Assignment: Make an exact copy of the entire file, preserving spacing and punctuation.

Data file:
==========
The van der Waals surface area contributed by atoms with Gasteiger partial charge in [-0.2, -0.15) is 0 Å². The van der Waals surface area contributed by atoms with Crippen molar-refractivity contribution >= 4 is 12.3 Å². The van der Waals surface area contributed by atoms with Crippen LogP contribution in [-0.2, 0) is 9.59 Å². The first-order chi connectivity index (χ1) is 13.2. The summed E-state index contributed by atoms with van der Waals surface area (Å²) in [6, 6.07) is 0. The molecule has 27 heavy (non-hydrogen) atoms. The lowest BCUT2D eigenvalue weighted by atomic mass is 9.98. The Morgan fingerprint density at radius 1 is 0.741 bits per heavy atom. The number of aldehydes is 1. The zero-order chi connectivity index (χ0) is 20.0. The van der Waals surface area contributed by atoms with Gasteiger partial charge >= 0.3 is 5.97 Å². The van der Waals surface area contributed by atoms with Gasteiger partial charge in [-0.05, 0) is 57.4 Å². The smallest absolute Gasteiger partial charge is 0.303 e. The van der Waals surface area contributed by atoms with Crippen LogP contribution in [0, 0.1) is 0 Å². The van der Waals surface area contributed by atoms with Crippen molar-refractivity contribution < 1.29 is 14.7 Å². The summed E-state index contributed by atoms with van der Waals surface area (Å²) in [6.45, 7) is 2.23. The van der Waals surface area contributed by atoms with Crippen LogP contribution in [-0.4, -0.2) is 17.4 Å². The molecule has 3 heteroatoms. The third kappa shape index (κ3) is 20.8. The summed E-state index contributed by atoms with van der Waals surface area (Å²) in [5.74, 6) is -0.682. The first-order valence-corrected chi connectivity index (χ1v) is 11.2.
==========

The van der Waals surface area contributed by atoms with Gasteiger partial charge in [-0.2, -0.15) is 0 Å². The van der Waals surface area contributed by atoms with Crippen molar-refractivity contribution >= 4 is 12.3 Å². The van der Waals surface area contributed by atoms with Crippen LogP contribution in [-0.2, 0) is 9.59 Å². The first-order chi connectivity index (χ1) is 13.2. The summed E-state index contributed by atoms with van der Waals surface area (Å²) in [6, 6.07) is 0. The molecule has 27 heavy (non-hydrogen) atoms. The lowest BCUT2D eigenvalue weighted by atomic mass is 9.98. The Morgan fingerprint density at radius 1 is 0.741 bits per heavy atom. The number of aldehydes is 1. The zero-order chi connectivity index (χ0) is 20.0. The van der Waals surface area contributed by atoms with Gasteiger partial charge >= 0.3 is 5.97 Å². The van der Waals surface area contributed by atoms with Gasteiger partial charge in [-0.05, 0) is 57.4 Å². The smallest absolute Gasteiger partial charge is 0.303 e. The van der Waals surface area contributed by atoms with Crippen LogP contribution in [0, 0.1) is 0 Å². The van der Waals surface area contributed by atoms with Crippen molar-refractivity contribution < 1.29 is 14.7 Å². The summed E-state index contributed by atoms with van der Waals surface area (Å²) in [6.45, 7) is 2.23. The van der Waals surface area contributed by atoms with Crippen LogP contribution in [-0.4, -0.2) is 17.4 Å². The molecule has 3 heteroatoms. The third kappa shape index (κ3) is 20.8. The summed E-state index contributed by atoms with van der Waals surface area (Å²) in [5.74, 6) is -0.682. The first-order valence-corrected chi connectivity index (χ1v) is 11.2.